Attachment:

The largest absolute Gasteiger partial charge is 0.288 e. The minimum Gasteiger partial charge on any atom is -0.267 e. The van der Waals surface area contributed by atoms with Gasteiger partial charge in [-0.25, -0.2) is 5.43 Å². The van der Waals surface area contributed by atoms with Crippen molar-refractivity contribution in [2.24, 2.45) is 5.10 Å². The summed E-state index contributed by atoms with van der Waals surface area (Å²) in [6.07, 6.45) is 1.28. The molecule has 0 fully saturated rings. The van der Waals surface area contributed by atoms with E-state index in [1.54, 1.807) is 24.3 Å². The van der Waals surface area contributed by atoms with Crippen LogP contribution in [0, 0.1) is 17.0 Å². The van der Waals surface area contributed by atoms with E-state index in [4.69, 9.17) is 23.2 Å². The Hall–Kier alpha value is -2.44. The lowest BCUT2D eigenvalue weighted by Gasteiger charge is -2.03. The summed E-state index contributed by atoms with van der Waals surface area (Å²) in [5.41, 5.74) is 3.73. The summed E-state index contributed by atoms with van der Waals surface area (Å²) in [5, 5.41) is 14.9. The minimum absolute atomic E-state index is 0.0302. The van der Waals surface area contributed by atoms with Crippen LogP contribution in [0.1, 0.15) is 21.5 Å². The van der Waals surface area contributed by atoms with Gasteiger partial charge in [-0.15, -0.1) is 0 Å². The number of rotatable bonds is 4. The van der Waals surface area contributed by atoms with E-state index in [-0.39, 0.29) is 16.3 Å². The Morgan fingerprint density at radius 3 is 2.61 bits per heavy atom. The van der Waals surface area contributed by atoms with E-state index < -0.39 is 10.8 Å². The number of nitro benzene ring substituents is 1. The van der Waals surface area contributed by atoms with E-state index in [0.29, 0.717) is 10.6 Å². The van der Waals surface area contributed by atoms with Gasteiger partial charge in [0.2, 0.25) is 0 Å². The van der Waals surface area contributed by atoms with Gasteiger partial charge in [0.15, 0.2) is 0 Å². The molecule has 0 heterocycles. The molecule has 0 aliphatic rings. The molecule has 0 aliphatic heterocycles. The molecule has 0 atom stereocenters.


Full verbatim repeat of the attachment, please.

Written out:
The largest absolute Gasteiger partial charge is 0.288 e. The minimum Gasteiger partial charge on any atom is -0.267 e. The van der Waals surface area contributed by atoms with Gasteiger partial charge in [-0.25, -0.2) is 5.43 Å². The van der Waals surface area contributed by atoms with Crippen molar-refractivity contribution in [2.24, 2.45) is 5.10 Å². The summed E-state index contributed by atoms with van der Waals surface area (Å²) in [6.07, 6.45) is 1.28. The molecule has 0 fully saturated rings. The van der Waals surface area contributed by atoms with E-state index in [1.54, 1.807) is 24.3 Å². The van der Waals surface area contributed by atoms with Crippen LogP contribution in [0, 0.1) is 17.0 Å². The van der Waals surface area contributed by atoms with E-state index in [4.69, 9.17) is 23.2 Å². The Hall–Kier alpha value is -2.44. The lowest BCUT2D eigenvalue weighted by Gasteiger charge is -2.03. The summed E-state index contributed by atoms with van der Waals surface area (Å²) in [5.41, 5.74) is 3.73. The summed E-state index contributed by atoms with van der Waals surface area (Å²) in [5, 5.41) is 14.9. The minimum absolute atomic E-state index is 0.0302. The van der Waals surface area contributed by atoms with Crippen LogP contribution in [0.1, 0.15) is 21.5 Å². The van der Waals surface area contributed by atoms with Gasteiger partial charge in [-0.15, -0.1) is 0 Å². The number of rotatable bonds is 4. The van der Waals surface area contributed by atoms with E-state index in [-0.39, 0.29) is 16.3 Å². The Morgan fingerprint density at radius 3 is 2.61 bits per heavy atom. The van der Waals surface area contributed by atoms with E-state index < -0.39 is 10.8 Å². The number of nitro benzene ring substituents is 1. The van der Waals surface area contributed by atoms with E-state index in [0.29, 0.717) is 10.6 Å². The van der Waals surface area contributed by atoms with Gasteiger partial charge in [0.2, 0.25) is 0 Å². The van der Waals surface area contributed by atoms with Gasteiger partial charge in [0.15, 0.2) is 0 Å². The molecule has 0 heterocycles. The molecule has 0 aliphatic rings. The molecule has 0 aliphatic heterocycles. The molecule has 0 atom stereocenters.